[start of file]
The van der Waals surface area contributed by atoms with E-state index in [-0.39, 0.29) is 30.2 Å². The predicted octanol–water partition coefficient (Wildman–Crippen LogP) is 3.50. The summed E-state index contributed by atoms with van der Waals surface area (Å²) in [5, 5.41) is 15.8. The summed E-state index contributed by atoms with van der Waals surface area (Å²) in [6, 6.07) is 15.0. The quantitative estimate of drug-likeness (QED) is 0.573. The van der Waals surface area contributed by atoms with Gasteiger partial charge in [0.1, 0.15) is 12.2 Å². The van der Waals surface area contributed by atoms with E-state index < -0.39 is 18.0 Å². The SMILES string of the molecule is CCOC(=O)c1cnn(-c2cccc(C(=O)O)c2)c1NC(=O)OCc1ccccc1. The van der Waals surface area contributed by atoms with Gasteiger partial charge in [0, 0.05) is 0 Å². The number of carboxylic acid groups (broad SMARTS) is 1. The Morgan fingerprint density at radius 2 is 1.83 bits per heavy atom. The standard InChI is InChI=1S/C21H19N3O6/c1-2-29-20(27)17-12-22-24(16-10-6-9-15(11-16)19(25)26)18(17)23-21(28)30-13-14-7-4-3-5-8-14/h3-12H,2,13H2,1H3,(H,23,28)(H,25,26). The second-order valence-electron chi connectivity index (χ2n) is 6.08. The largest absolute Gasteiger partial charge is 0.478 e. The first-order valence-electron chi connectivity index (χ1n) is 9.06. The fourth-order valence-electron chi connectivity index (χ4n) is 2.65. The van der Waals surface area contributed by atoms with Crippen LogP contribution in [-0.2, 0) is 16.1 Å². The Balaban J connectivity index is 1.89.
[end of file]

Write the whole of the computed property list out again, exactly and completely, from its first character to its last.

The van der Waals surface area contributed by atoms with E-state index in [-0.39, 0.29) is 30.2 Å². The predicted octanol–water partition coefficient (Wildman–Crippen LogP) is 3.50. The summed E-state index contributed by atoms with van der Waals surface area (Å²) in [5, 5.41) is 15.8. The summed E-state index contributed by atoms with van der Waals surface area (Å²) in [6, 6.07) is 15.0. The quantitative estimate of drug-likeness (QED) is 0.573. The van der Waals surface area contributed by atoms with Gasteiger partial charge in [0.1, 0.15) is 12.2 Å². The van der Waals surface area contributed by atoms with E-state index < -0.39 is 18.0 Å². The SMILES string of the molecule is CCOC(=O)c1cnn(-c2cccc(C(=O)O)c2)c1NC(=O)OCc1ccccc1. The van der Waals surface area contributed by atoms with Gasteiger partial charge in [0, 0.05) is 0 Å². The number of carboxylic acid groups (broad SMARTS) is 1. The Morgan fingerprint density at radius 2 is 1.83 bits per heavy atom. The standard InChI is InChI=1S/C21H19N3O6/c1-2-29-20(27)17-12-22-24(16-10-6-9-15(11-16)19(25)26)18(17)23-21(28)30-13-14-7-4-3-5-8-14/h3-12H,2,13H2,1H3,(H,23,28)(H,25,26). The second-order valence-electron chi connectivity index (χ2n) is 6.08. The largest absolute Gasteiger partial charge is 0.478 e. The first-order valence-electron chi connectivity index (χ1n) is 9.06. The fourth-order valence-electron chi connectivity index (χ4n) is 2.65. The van der Waals surface area contributed by atoms with Crippen LogP contribution in [-0.2, 0) is 16.1 Å². The Balaban J connectivity index is 1.89.